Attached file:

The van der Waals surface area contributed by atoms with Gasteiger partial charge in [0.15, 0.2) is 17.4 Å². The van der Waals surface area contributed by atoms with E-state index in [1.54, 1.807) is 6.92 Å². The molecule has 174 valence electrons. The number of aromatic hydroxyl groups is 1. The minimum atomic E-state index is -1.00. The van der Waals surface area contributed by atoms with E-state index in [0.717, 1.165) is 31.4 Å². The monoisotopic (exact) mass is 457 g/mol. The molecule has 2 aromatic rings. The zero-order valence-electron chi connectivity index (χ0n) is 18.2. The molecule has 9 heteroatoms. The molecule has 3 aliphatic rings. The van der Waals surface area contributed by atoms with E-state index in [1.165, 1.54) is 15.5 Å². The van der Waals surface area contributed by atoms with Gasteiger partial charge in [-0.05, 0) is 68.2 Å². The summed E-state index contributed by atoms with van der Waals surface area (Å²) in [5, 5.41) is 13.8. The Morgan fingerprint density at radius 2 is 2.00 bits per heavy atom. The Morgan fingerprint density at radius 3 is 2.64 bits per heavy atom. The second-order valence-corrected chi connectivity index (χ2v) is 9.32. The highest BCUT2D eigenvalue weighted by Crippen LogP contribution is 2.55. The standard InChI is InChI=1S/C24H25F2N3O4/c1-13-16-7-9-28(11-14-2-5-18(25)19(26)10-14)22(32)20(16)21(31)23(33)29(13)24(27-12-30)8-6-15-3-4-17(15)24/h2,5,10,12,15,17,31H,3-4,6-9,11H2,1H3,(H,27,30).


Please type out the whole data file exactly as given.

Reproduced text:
The van der Waals surface area contributed by atoms with Gasteiger partial charge in [0.15, 0.2) is 17.4 Å². The van der Waals surface area contributed by atoms with E-state index in [1.54, 1.807) is 6.92 Å². The molecule has 174 valence electrons. The number of aromatic hydroxyl groups is 1. The minimum atomic E-state index is -1.00. The van der Waals surface area contributed by atoms with E-state index in [0.717, 1.165) is 31.4 Å². The monoisotopic (exact) mass is 457 g/mol. The molecule has 2 aromatic rings. The zero-order valence-electron chi connectivity index (χ0n) is 18.2. The molecule has 9 heteroatoms. The molecule has 3 aliphatic rings. The van der Waals surface area contributed by atoms with E-state index in [1.165, 1.54) is 15.5 Å². The van der Waals surface area contributed by atoms with Gasteiger partial charge in [-0.05, 0) is 68.2 Å². The summed E-state index contributed by atoms with van der Waals surface area (Å²) in [5, 5.41) is 13.8. The Morgan fingerprint density at radius 2 is 2.00 bits per heavy atom. The Morgan fingerprint density at radius 3 is 2.64 bits per heavy atom. The second-order valence-corrected chi connectivity index (χ2v) is 9.32. The highest BCUT2D eigenvalue weighted by Crippen LogP contribution is 2.55. The standard InChI is InChI=1S/C24H25F2N3O4/c1-13-16-7-9-28(11-14-2-5-18(25)19(26)10-14)22(32)20(16)21(31)23(33)29(13)24(27-12-30)8-6-15-3-4-17(15)24/h2,5,10,12,15,17,31H,3-4,6-9,11H2,1H3,(H,27,30).